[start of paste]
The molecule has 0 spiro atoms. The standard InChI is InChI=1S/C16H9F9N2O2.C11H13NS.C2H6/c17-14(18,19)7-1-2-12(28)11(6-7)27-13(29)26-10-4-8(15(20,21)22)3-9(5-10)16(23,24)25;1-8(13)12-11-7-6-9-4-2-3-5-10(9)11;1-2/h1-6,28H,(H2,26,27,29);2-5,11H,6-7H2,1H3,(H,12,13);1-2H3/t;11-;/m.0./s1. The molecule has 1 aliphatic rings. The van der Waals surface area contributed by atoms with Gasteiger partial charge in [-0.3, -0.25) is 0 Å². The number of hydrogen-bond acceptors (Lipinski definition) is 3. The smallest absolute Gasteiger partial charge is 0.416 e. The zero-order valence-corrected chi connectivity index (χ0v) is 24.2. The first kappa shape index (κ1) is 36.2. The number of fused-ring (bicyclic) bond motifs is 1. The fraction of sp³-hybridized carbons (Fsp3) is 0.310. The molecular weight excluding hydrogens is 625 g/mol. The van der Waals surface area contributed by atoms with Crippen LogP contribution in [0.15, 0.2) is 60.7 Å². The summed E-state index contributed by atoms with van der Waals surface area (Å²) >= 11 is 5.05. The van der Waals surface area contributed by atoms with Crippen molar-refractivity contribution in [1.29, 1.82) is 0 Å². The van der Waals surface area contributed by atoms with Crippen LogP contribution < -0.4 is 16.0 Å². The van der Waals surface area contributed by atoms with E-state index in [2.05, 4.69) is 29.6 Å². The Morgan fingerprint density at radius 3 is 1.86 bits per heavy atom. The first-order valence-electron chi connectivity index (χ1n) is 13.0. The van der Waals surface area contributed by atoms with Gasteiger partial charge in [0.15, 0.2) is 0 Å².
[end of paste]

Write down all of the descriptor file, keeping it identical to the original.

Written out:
The molecule has 0 spiro atoms. The standard InChI is InChI=1S/C16H9F9N2O2.C11H13NS.C2H6/c17-14(18,19)7-1-2-12(28)11(6-7)27-13(29)26-10-4-8(15(20,21)22)3-9(5-10)16(23,24)25;1-8(13)12-11-7-6-9-4-2-3-5-10(9)11;1-2/h1-6,28H,(H2,26,27,29);2-5,11H,6-7H2,1H3,(H,12,13);1-2H3/t;11-;/m.0./s1. The molecule has 1 aliphatic rings. The van der Waals surface area contributed by atoms with Gasteiger partial charge in [-0.3, -0.25) is 0 Å². The number of hydrogen-bond acceptors (Lipinski definition) is 3. The smallest absolute Gasteiger partial charge is 0.416 e. The zero-order valence-corrected chi connectivity index (χ0v) is 24.2. The first kappa shape index (κ1) is 36.2. The number of fused-ring (bicyclic) bond motifs is 1. The fraction of sp³-hybridized carbons (Fsp3) is 0.310. The molecular weight excluding hydrogens is 625 g/mol. The van der Waals surface area contributed by atoms with Crippen LogP contribution in [0.15, 0.2) is 60.7 Å². The summed E-state index contributed by atoms with van der Waals surface area (Å²) >= 11 is 5.05. The van der Waals surface area contributed by atoms with Crippen molar-refractivity contribution in [1.29, 1.82) is 0 Å². The van der Waals surface area contributed by atoms with Crippen LogP contribution < -0.4 is 16.0 Å². The van der Waals surface area contributed by atoms with E-state index in [2.05, 4.69) is 29.6 Å². The Morgan fingerprint density at radius 3 is 1.86 bits per heavy atom. The first-order valence-electron chi connectivity index (χ1n) is 13.0. The van der Waals surface area contributed by atoms with Gasteiger partial charge in [0.15, 0.2) is 0 Å².